Four Painters, Lindsey Brown, New York Watercolor: In The Abstract, curated by Pamela Auchincloss, The Hyde Collection, Glens Falls, New York; traveled to Michael C. Rockefeller Arts Center Gallery SUNY at Fredonia; Butler Institute of American Art, Youngstown, Ohio; Nina Freudenheim, Inc., Buffalo, New York; Ben Shahn Gallery, Williams Patterson University, Wayne, New Jersey; Sarah Moody Gallery of Art, University of Alabama, Tuscaloosa Seven Female Visionaries Before Feminism, Mills College Art Museum, Oakland, California Reopening Exhibition, The Lesbian and Gay Community Services Center, New York Imaging Judaism / Mining History, Susquehanna Art Museum, Harrisburg, Pennsylvania American Academy of Arts and Letters, New York

2000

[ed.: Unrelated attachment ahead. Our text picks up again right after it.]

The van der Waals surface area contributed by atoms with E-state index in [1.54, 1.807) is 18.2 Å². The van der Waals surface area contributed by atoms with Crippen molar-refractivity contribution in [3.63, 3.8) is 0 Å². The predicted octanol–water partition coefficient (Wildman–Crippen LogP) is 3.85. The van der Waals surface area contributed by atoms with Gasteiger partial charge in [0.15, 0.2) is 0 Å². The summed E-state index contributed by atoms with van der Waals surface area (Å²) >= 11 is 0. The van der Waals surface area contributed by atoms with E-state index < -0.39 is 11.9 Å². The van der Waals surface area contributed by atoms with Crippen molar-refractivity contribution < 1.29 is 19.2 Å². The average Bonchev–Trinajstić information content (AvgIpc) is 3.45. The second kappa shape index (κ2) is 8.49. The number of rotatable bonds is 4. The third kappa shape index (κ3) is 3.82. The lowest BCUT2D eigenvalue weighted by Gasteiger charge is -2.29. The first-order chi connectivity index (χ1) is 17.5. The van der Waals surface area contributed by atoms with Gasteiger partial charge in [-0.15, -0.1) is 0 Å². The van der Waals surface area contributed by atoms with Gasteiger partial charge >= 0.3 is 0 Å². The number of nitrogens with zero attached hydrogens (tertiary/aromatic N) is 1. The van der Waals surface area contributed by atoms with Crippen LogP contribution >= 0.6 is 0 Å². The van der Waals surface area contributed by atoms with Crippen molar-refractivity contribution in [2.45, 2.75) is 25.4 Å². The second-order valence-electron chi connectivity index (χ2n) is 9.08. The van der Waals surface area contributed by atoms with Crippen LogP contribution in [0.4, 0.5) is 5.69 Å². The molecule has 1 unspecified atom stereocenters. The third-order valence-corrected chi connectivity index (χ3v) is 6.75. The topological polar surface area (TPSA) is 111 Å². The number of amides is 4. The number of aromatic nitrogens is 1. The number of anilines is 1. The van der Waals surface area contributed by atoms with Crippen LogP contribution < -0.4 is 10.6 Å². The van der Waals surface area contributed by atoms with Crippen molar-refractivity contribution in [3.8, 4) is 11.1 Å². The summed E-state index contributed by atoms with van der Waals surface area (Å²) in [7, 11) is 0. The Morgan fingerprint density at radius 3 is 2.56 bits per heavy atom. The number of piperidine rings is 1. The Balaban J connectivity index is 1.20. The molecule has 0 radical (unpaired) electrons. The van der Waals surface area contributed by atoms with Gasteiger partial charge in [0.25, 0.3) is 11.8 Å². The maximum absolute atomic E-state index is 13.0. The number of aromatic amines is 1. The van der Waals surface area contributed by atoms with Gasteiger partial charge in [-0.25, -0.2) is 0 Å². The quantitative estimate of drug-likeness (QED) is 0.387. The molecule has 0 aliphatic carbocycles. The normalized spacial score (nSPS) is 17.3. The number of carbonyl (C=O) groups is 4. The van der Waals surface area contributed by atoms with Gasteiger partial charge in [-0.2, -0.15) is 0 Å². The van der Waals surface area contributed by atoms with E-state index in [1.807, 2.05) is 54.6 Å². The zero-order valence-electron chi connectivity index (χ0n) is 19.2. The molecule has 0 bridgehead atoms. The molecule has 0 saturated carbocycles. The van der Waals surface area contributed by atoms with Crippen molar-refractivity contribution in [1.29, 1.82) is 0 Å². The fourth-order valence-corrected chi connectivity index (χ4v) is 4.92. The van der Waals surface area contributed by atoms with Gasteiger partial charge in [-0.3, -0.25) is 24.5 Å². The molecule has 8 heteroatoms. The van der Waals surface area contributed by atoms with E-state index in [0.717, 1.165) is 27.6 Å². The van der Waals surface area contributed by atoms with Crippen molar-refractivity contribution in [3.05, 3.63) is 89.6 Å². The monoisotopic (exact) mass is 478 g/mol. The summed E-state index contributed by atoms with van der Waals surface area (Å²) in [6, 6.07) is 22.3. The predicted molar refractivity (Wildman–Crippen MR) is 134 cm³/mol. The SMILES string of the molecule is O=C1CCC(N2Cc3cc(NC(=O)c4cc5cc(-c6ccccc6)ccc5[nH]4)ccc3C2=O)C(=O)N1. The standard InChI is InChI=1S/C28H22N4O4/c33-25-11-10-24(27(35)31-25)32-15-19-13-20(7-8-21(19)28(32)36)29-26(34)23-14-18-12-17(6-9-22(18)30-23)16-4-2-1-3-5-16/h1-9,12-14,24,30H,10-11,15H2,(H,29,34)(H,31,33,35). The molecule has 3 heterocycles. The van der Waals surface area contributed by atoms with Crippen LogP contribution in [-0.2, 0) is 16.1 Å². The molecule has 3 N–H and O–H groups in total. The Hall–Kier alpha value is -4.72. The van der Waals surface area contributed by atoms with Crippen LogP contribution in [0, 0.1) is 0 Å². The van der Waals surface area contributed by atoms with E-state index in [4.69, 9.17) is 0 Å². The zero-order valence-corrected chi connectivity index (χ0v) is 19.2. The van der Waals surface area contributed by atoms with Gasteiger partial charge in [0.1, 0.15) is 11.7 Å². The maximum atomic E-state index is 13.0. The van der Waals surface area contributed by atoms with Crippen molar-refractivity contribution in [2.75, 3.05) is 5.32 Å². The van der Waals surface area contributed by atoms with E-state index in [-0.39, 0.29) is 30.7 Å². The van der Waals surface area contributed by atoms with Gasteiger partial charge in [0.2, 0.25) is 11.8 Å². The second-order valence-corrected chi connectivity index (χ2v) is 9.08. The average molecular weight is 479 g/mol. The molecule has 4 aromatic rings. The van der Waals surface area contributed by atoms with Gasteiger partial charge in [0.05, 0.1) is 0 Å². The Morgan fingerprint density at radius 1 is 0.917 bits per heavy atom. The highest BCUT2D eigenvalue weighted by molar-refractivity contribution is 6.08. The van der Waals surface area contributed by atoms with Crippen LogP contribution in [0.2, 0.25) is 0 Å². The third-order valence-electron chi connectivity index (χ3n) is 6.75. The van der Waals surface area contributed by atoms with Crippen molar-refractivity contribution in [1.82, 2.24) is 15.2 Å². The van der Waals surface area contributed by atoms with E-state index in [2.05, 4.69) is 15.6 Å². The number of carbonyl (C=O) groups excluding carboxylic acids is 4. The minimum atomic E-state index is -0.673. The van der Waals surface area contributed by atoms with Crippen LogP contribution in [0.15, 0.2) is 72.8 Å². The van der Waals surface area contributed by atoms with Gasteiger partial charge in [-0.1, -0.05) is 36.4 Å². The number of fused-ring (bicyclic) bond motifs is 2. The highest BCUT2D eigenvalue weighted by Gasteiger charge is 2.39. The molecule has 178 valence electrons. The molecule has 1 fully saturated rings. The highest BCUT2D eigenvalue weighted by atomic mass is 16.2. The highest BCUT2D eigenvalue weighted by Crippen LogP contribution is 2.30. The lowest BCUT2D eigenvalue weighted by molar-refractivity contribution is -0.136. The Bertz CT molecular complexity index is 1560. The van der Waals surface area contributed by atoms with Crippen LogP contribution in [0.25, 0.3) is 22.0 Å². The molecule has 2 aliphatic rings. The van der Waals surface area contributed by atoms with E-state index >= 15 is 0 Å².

175th Annual Exhibition, National Academy of Design, New York Painting Abstraction, New York Studio School, New York Snapshot, Baltimore Museum of Contemporary Art, Baltimore, Maryland The Perpetual Well: Contemporary Art from the Collection of The Jewish Museum, The Parrish Art Museum, Southampton, New York

1999

Gestural Abstraction, Hunter College Art Galleries, New York Severed Ear: The Poetry of Abstraction, Creiger-Dane Gallery, Boston Walking, Danese, New York Abstraction: Realism, Susquehanna Art Museum, curated by Jonathan Van Dyke, Harrisburg, Pennsylvania, Drawing in the Present Tense, Parsons School of Design, New York

1998

Small Paintings, Cheim & Read, New York Undercurrents & Overtones: Contemporary Abstract Painting, California College of Arts & Crafts Institute, Oakland Paintings & Drawings, Rhona Hoffman Gallery, Chicago

1997 Retreat and Renewall: The Painters and Sculptors of the MacDowell Colony, The Currier Gallery of Art, Manchester, New Hampshire; traveled to the Equitable